The fashion world is still in thrall with the stomping tap steps and menacing pouts of the sorority divas that turned Rick Owens’ spring 2014 show into a piece of fashion history, an elusive paragon of originality. That standout performance came hot on the heels of an arresting men’s show last July, starring a live performance by Winny Puhh, a fearless Estonian rock band that seems ripe for a Spinal Tap-style movie. Inevitably, after the high shenanigans, expectations were particularly high this season. Owens even relinquished his familiar dark venue at Bercy, opting instead for the stately Théatre de Chaillot, with its towering windows overlooking the Eiffel Tower. What could he be up to?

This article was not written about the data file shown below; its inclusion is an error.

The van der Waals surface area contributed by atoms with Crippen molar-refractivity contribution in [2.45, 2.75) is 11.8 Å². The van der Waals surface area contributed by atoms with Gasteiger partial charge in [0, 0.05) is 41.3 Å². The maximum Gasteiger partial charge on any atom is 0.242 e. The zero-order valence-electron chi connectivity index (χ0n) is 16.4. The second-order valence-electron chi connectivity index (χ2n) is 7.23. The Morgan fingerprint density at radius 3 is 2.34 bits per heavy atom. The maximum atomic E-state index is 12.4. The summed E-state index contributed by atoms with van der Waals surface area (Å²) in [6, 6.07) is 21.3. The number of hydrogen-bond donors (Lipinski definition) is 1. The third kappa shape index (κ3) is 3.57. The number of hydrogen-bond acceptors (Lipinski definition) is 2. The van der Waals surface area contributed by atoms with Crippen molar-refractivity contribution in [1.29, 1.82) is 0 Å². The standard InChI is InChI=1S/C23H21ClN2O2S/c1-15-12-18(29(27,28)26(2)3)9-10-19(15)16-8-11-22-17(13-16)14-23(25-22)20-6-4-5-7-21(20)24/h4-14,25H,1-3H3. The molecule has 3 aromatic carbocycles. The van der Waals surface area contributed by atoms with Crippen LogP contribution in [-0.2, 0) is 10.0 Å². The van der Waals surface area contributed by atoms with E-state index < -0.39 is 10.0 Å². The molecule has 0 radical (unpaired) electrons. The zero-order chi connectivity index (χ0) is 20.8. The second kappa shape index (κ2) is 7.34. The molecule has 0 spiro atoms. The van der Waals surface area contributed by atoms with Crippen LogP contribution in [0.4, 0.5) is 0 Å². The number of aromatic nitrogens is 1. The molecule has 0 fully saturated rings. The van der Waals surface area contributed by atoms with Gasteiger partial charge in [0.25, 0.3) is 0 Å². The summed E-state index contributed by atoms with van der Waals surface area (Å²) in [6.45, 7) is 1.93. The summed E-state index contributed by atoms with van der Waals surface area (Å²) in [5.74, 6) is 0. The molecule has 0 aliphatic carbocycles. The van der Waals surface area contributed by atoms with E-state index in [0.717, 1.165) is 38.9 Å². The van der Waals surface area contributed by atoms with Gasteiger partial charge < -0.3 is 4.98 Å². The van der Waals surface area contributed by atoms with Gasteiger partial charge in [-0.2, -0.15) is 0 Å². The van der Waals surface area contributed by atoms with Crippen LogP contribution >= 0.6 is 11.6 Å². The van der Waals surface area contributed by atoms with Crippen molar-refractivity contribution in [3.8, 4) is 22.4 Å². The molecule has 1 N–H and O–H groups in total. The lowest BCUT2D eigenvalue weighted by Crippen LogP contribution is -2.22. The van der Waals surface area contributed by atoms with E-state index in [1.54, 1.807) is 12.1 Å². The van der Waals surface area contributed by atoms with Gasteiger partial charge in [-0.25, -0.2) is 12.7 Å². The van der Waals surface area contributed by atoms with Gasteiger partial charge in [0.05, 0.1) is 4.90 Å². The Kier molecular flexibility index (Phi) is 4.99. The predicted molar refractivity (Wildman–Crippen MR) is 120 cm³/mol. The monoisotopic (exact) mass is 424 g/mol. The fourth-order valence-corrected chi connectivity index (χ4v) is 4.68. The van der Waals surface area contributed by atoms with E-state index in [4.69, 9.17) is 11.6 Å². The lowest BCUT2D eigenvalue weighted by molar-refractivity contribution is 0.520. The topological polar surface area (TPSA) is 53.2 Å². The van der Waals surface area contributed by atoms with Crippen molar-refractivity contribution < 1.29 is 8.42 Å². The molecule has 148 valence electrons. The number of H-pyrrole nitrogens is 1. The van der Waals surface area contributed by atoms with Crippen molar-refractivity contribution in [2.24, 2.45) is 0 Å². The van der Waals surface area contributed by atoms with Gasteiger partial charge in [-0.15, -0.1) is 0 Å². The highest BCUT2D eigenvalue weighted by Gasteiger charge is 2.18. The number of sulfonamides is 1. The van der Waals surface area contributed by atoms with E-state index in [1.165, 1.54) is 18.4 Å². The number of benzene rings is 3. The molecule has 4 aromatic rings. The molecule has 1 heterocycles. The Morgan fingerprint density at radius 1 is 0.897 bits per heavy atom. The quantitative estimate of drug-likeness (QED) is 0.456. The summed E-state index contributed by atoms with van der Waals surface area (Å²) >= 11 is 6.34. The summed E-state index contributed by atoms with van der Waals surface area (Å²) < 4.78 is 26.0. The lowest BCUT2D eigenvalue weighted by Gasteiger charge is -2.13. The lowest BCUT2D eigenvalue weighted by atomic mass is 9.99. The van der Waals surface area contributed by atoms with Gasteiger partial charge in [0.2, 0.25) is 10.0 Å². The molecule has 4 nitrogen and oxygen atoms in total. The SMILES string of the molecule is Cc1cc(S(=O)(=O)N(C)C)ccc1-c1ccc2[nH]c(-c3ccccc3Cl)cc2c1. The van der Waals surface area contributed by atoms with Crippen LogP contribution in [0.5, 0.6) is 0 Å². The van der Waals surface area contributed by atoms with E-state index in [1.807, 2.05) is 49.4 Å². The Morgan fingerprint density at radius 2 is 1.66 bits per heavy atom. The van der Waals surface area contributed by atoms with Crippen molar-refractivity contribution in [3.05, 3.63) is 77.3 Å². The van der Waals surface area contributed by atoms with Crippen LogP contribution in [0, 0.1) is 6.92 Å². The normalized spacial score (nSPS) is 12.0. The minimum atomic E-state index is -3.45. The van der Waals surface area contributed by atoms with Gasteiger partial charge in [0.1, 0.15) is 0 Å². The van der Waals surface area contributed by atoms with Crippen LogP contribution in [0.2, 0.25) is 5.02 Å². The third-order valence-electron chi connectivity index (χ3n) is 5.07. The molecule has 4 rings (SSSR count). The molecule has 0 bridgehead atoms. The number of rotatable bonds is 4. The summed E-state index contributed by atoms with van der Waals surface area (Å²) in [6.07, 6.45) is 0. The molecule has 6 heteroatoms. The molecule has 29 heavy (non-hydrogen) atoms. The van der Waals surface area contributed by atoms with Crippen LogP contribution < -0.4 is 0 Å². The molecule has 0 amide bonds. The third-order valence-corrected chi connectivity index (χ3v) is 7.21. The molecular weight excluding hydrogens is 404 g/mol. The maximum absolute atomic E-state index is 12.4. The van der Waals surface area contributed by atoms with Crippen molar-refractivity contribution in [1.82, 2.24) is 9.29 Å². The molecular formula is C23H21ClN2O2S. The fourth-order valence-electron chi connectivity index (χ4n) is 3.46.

But the Californian renegade wisely put the focus back on the clothes, displaying an excellent, serene collection that took luxurious streetwear to new heights. The look consisted of tunics, either draped, zippered, or elongated into drop-crotch jumpsuits. Cut in leather, some with a papery effect, they were paired with loose shorts and pants. The palette moved from appetizing tones of chocolate and deep brown to all-black, before ending on soothing gray hues.
The extraordinary footwear, two-tone sneakers or squishy Dr. Martens-style boots that reached the knee, completed the layered and long silhouette. Other highlights included nifty long coats, multi-strap vests, and circular zippers on the back of tunics which, once open, should offer a naughty view on the derrière.
There is something almost mystical about the Rick Owens man (and woman, for that matter), a feeling heightened this time by the terrific monastic headpieces. The all-black finale with the models walking in pairs, their expressions stoic, suggested cultish mores too impenetrable to decipher.